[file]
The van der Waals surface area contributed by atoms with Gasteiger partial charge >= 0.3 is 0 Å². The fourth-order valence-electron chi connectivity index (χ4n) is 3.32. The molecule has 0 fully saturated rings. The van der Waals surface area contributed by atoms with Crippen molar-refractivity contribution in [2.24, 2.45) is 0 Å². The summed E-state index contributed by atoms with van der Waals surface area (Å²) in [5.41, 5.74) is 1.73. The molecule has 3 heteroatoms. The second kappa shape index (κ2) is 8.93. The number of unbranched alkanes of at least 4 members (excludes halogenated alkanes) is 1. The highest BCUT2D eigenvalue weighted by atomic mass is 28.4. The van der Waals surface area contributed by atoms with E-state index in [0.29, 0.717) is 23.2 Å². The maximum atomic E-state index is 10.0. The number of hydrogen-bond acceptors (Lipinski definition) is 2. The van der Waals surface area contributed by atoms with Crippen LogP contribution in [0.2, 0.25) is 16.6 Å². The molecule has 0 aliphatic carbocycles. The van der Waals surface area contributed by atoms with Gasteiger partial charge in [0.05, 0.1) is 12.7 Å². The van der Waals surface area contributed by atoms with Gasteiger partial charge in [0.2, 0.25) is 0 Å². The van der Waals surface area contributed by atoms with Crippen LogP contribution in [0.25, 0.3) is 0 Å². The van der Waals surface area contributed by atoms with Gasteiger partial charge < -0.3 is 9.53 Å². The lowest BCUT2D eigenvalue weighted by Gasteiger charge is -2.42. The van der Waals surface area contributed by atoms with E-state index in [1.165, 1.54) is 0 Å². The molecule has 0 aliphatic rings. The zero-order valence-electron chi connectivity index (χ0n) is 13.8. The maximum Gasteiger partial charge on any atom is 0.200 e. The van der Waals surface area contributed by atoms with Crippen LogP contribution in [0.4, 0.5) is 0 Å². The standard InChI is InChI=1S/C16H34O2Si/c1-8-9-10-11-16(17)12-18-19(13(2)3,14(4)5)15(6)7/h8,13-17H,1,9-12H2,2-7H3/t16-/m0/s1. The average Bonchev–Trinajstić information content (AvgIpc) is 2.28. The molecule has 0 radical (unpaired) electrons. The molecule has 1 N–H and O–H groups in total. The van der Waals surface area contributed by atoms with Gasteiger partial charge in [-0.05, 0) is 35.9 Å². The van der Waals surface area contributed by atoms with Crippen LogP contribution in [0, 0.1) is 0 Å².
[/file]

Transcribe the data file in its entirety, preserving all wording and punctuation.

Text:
The van der Waals surface area contributed by atoms with Gasteiger partial charge >= 0.3 is 0 Å². The fourth-order valence-electron chi connectivity index (χ4n) is 3.32. The molecule has 0 fully saturated rings. The van der Waals surface area contributed by atoms with Crippen molar-refractivity contribution in [2.24, 2.45) is 0 Å². The summed E-state index contributed by atoms with van der Waals surface area (Å²) in [5.41, 5.74) is 1.73. The molecule has 3 heteroatoms. The second kappa shape index (κ2) is 8.93. The number of unbranched alkanes of at least 4 members (excludes halogenated alkanes) is 1. The highest BCUT2D eigenvalue weighted by atomic mass is 28.4. The van der Waals surface area contributed by atoms with E-state index in [0.29, 0.717) is 23.2 Å². The maximum atomic E-state index is 10.0. The number of hydrogen-bond acceptors (Lipinski definition) is 2. The van der Waals surface area contributed by atoms with Crippen LogP contribution in [0.2, 0.25) is 16.6 Å². The molecule has 0 aliphatic carbocycles. The van der Waals surface area contributed by atoms with Gasteiger partial charge in [0.05, 0.1) is 12.7 Å². The van der Waals surface area contributed by atoms with Gasteiger partial charge in [0.2, 0.25) is 0 Å². The van der Waals surface area contributed by atoms with Crippen LogP contribution in [0.25, 0.3) is 0 Å². The van der Waals surface area contributed by atoms with Gasteiger partial charge < -0.3 is 9.53 Å². The lowest BCUT2D eigenvalue weighted by Gasteiger charge is -2.42. The van der Waals surface area contributed by atoms with E-state index in [1.165, 1.54) is 0 Å². The molecule has 0 aliphatic rings. The zero-order valence-electron chi connectivity index (χ0n) is 13.8. The maximum Gasteiger partial charge on any atom is 0.200 e. The van der Waals surface area contributed by atoms with Crippen LogP contribution in [0.4, 0.5) is 0 Å². The standard InChI is InChI=1S/C16H34O2Si/c1-8-9-10-11-16(17)12-18-19(13(2)3,14(4)5)15(6)7/h8,13-17H,1,9-12H2,2-7H3/t16-/m0/s1. The average Bonchev–Trinajstić information content (AvgIpc) is 2.28. The molecule has 0 radical (unpaired) electrons. The molecule has 1 N–H and O–H groups in total. The van der Waals surface area contributed by atoms with Gasteiger partial charge in [-0.05, 0) is 35.9 Å². The van der Waals surface area contributed by atoms with Crippen LogP contribution in [0, 0.1) is 0 Å².